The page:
We orbit with the dust, white and gray,
though what is mind-numbing to those on the bridge,
is a buildup of excitement in the lab,
in the insatiable minds of the scientists,
as we pass over the planet's ice caps,
or traverse its jungle-tangled equator.
For the crew up top, life is merely
one long sulfur cloud after another,
a boredom equivalent to watching geese bathe
or reading the "Rules And Regulations
Of Life Aboard A Starship" manual.
But it's the time of the intergalactic nerd,
the ones who penetrate through robotic eyes,
grasp with android arms,
collect from afar, examine up close,
demarcate, delineate secrets
of a world that's a textbook in hieroglyphics,
in the hands of a core of highly-skilled translators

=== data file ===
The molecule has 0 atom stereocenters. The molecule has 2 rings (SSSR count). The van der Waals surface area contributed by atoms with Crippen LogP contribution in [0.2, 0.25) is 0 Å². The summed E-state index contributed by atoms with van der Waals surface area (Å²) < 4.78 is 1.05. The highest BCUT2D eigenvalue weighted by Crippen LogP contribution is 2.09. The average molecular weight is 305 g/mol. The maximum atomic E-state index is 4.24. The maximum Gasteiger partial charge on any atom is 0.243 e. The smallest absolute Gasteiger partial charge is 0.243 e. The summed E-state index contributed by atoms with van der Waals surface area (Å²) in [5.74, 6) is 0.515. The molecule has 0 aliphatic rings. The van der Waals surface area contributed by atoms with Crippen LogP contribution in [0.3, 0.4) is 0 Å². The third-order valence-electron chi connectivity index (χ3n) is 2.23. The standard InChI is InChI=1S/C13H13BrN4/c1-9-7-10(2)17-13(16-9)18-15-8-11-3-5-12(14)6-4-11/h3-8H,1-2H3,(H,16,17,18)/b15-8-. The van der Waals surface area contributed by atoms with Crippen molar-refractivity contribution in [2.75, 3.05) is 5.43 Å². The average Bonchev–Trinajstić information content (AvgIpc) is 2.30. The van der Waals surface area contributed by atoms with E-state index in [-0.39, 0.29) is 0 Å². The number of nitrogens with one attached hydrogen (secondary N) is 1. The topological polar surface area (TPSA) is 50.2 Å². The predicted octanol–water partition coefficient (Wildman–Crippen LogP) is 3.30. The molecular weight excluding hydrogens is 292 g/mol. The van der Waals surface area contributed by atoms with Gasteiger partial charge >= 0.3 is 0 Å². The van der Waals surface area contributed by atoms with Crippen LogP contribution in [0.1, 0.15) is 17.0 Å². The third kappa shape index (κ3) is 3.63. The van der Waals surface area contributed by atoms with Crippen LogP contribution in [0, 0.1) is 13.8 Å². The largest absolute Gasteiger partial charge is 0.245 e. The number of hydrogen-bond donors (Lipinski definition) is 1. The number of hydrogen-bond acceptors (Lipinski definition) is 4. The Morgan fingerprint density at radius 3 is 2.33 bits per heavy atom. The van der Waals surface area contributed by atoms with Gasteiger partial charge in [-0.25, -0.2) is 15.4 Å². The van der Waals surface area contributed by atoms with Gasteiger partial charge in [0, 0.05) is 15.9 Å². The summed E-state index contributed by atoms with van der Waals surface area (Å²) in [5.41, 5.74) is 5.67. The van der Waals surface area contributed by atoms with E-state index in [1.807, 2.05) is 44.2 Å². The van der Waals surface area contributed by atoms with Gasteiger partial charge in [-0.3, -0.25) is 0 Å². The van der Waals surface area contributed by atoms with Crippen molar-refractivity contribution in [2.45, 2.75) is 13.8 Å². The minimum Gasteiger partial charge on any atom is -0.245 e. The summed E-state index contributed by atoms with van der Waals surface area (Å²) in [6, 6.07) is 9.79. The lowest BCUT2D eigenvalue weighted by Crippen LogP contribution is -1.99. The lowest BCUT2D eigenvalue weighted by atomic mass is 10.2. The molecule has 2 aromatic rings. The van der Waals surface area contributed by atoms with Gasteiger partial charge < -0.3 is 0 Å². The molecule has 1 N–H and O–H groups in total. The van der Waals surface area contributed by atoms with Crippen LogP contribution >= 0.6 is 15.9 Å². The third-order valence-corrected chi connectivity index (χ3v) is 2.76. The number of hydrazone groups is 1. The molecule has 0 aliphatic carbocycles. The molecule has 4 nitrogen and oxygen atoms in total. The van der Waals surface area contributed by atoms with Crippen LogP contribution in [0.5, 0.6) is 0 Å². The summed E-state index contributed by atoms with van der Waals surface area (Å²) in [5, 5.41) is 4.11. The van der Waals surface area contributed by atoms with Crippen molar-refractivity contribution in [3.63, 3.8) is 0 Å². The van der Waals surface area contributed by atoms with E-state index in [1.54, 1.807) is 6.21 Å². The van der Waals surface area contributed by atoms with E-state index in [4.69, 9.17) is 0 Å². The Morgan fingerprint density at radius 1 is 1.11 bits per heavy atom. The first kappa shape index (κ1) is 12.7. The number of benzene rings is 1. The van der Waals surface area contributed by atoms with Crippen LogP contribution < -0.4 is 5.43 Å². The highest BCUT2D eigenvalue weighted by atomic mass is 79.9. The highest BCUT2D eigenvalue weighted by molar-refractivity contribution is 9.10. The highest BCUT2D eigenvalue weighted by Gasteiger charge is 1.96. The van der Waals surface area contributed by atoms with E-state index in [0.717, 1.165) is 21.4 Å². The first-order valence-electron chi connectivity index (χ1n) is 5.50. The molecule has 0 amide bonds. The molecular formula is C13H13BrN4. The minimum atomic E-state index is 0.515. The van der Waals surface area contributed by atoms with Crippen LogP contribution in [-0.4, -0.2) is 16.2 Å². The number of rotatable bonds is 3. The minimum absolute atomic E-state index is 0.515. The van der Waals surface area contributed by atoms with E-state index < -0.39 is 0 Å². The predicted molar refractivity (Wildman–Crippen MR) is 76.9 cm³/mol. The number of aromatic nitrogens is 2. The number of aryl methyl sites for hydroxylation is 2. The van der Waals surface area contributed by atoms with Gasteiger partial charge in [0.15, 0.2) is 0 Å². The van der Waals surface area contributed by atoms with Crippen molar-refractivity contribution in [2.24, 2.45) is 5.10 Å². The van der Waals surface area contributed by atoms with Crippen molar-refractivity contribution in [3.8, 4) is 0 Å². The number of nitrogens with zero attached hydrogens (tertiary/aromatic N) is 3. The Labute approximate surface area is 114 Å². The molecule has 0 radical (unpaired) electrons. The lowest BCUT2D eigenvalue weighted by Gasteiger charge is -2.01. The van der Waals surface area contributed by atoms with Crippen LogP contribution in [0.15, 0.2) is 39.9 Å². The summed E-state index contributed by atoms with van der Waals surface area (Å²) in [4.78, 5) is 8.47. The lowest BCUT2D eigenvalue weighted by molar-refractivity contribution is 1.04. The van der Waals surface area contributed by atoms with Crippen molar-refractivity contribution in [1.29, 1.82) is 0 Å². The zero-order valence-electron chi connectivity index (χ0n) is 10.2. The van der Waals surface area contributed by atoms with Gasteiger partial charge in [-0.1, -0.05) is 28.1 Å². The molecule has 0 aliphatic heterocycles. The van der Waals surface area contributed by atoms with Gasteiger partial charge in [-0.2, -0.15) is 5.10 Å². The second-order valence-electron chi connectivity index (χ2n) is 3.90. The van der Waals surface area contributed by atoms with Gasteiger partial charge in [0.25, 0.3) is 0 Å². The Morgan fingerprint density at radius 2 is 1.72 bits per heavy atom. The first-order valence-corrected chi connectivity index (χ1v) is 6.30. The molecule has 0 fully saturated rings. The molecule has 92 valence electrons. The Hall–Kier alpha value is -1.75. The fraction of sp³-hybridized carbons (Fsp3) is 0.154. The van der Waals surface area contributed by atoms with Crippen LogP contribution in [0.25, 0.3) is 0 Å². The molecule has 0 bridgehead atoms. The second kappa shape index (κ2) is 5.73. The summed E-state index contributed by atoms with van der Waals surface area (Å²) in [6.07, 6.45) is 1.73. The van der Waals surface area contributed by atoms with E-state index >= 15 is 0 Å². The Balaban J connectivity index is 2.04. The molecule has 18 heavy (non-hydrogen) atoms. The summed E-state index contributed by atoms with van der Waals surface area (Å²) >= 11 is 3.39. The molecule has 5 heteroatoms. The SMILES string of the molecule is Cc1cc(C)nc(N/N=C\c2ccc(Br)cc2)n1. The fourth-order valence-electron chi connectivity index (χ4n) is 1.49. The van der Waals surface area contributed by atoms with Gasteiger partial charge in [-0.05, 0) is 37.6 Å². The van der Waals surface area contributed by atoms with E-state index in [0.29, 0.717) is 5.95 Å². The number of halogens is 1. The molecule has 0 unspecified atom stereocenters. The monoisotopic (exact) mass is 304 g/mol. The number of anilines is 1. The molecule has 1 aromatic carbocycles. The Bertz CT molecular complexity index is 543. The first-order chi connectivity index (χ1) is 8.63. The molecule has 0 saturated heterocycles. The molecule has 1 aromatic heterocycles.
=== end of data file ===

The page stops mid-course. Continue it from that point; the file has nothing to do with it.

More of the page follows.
for whom the unknown
is the most exhilarating thing they know.
So, keep the ship on course, autopilot.
Plug in those coordinates, navigator.
Keep the engines running smooth, engineer.
Go get yourself a cappuccino in the canteen, captain.
Somewhere, in the bowels of your vessel,
findings are feeding brand new theories,
impossibilities are on the verge of becoming facts,
computers dazzle with their speed of calculation,
human brains swap logic and imagination in and out.
By the time the mission's done,
the entire crew will have spun
more times around Gegagious IV
than they've chewed gum.
For most, it will have been an endless circle,
forever on route to its beginning.
For the few, a jagged line.
But with an end point that's not where it started.